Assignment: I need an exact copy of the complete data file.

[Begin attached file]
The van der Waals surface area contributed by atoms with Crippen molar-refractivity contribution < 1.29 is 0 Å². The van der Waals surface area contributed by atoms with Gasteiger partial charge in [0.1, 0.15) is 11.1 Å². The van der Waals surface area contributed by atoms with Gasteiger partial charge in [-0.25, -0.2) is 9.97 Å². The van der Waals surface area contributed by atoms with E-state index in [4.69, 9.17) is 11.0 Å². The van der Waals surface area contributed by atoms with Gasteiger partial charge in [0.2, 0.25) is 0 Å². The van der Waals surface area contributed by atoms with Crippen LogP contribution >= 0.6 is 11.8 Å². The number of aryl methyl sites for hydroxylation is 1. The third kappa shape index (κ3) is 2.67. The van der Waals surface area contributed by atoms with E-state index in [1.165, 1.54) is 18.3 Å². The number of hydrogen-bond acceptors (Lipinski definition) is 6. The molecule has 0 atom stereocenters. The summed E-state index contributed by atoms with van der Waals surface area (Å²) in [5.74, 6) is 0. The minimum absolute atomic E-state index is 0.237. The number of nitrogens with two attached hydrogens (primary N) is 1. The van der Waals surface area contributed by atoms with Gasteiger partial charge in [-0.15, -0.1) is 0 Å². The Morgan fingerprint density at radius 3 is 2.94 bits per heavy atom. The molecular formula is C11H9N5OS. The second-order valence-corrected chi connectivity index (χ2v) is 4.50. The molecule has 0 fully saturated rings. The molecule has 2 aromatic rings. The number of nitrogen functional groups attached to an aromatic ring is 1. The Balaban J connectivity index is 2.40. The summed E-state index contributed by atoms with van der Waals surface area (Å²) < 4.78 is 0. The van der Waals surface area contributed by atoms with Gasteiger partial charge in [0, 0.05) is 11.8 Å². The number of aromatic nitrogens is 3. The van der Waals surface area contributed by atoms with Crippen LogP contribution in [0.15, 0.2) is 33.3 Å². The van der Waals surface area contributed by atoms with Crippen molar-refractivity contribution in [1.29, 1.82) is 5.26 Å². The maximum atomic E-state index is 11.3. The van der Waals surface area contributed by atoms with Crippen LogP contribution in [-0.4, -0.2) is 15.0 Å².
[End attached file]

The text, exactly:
The van der Waals surface area contributed by atoms with Crippen molar-refractivity contribution < 1.29 is 0 Å². The van der Waals surface area contributed by atoms with Gasteiger partial charge in [0.1, 0.15) is 11.1 Å². The van der Waals surface area contributed by atoms with Gasteiger partial charge in [-0.25, -0.2) is 9.97 Å². The van der Waals surface area contributed by atoms with E-state index in [4.69, 9.17) is 11.0 Å². The van der Waals surface area contributed by atoms with Gasteiger partial charge in [0.2, 0.25) is 0 Å². The van der Waals surface area contributed by atoms with Crippen LogP contribution >= 0.6 is 11.8 Å². The number of aryl methyl sites for hydroxylation is 1. The third kappa shape index (κ3) is 2.67. The van der Waals surface area contributed by atoms with E-state index in [1.165, 1.54) is 18.3 Å². The number of hydrogen-bond acceptors (Lipinski definition) is 6. The molecule has 0 atom stereocenters. The summed E-state index contributed by atoms with van der Waals surface area (Å²) in [5.74, 6) is 0. The minimum absolute atomic E-state index is 0.237. The number of nitrogens with two attached hydrogens (primary N) is 1. The van der Waals surface area contributed by atoms with Gasteiger partial charge in [-0.15, -0.1) is 0 Å². The Morgan fingerprint density at radius 3 is 2.94 bits per heavy atom. The molecular formula is C11H9N5OS. The second-order valence-corrected chi connectivity index (χ2v) is 4.50. The molecule has 0 fully saturated rings. The molecule has 2 aromatic rings. The number of nitrogen functional groups attached to an aromatic ring is 1. The Balaban J connectivity index is 2.40. The summed E-state index contributed by atoms with van der Waals surface area (Å²) < 4.78 is 0. The van der Waals surface area contributed by atoms with Gasteiger partial charge in [0, 0.05) is 11.8 Å². The number of aromatic nitrogens is 3. The van der Waals surface area contributed by atoms with Crippen LogP contribution in [0.15, 0.2) is 33.3 Å². The van der Waals surface area contributed by atoms with Crippen molar-refractivity contribution in [1.29, 1.82) is 5.26 Å². The maximum atomic E-state index is 11.3. The van der Waals surface area contributed by atoms with Crippen LogP contribution in [-0.4, -0.2) is 15.0 Å².